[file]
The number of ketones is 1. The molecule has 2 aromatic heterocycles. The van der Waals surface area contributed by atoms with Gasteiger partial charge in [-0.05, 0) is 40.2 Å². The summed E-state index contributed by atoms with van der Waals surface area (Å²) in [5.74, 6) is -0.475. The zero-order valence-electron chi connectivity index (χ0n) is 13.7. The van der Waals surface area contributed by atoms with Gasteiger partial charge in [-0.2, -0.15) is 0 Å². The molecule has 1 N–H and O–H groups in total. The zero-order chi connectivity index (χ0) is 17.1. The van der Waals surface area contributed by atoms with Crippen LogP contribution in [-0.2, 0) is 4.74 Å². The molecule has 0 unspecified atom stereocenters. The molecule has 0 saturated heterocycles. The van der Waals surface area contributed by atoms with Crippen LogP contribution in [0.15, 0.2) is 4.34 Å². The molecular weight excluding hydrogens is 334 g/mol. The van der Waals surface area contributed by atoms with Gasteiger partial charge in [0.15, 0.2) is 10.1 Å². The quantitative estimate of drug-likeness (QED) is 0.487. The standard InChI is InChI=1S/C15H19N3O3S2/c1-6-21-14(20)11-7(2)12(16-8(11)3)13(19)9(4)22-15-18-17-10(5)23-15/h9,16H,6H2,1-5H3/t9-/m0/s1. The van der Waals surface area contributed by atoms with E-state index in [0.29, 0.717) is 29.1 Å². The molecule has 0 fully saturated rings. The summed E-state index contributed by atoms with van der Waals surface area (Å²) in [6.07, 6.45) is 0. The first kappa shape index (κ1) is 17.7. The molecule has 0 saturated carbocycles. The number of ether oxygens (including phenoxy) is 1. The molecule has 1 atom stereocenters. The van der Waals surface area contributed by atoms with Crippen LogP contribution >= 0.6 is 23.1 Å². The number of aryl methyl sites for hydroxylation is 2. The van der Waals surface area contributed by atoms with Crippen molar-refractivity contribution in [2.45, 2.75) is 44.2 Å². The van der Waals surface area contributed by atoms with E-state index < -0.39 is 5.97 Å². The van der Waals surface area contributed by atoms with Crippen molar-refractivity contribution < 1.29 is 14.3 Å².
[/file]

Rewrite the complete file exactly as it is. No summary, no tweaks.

The number of ketones is 1. The molecule has 2 aromatic heterocycles. The van der Waals surface area contributed by atoms with Gasteiger partial charge in [-0.05, 0) is 40.2 Å². The summed E-state index contributed by atoms with van der Waals surface area (Å²) in [5.74, 6) is -0.475. The zero-order valence-electron chi connectivity index (χ0n) is 13.7. The van der Waals surface area contributed by atoms with Gasteiger partial charge in [-0.2, -0.15) is 0 Å². The molecule has 1 N–H and O–H groups in total. The zero-order chi connectivity index (χ0) is 17.1. The van der Waals surface area contributed by atoms with Crippen LogP contribution in [-0.2, 0) is 4.74 Å². The molecule has 0 unspecified atom stereocenters. The molecule has 0 saturated heterocycles. The van der Waals surface area contributed by atoms with Crippen LogP contribution in [0.15, 0.2) is 4.34 Å². The molecular weight excluding hydrogens is 334 g/mol. The van der Waals surface area contributed by atoms with Gasteiger partial charge in [0.15, 0.2) is 10.1 Å². The quantitative estimate of drug-likeness (QED) is 0.487. The standard InChI is InChI=1S/C15H19N3O3S2/c1-6-21-14(20)11-7(2)12(16-8(11)3)13(19)9(4)22-15-18-17-10(5)23-15/h9,16H,6H2,1-5H3/t9-/m0/s1. The van der Waals surface area contributed by atoms with E-state index in [0.29, 0.717) is 29.1 Å². The molecule has 0 fully saturated rings. The summed E-state index contributed by atoms with van der Waals surface area (Å²) in [6.07, 6.45) is 0. The first kappa shape index (κ1) is 17.7. The molecule has 0 saturated carbocycles. The number of ether oxygens (including phenoxy) is 1. The molecule has 1 atom stereocenters. The van der Waals surface area contributed by atoms with Crippen LogP contribution >= 0.6 is 23.1 Å². The number of aryl methyl sites for hydroxylation is 2. The van der Waals surface area contributed by atoms with Crippen molar-refractivity contribution in [2.45, 2.75) is 44.2 Å². The van der Waals surface area contributed by atoms with E-state index < -0.39 is 5.97 Å². The van der Waals surface area contributed by atoms with Crippen molar-refractivity contribution < 1.29 is 14.3 Å².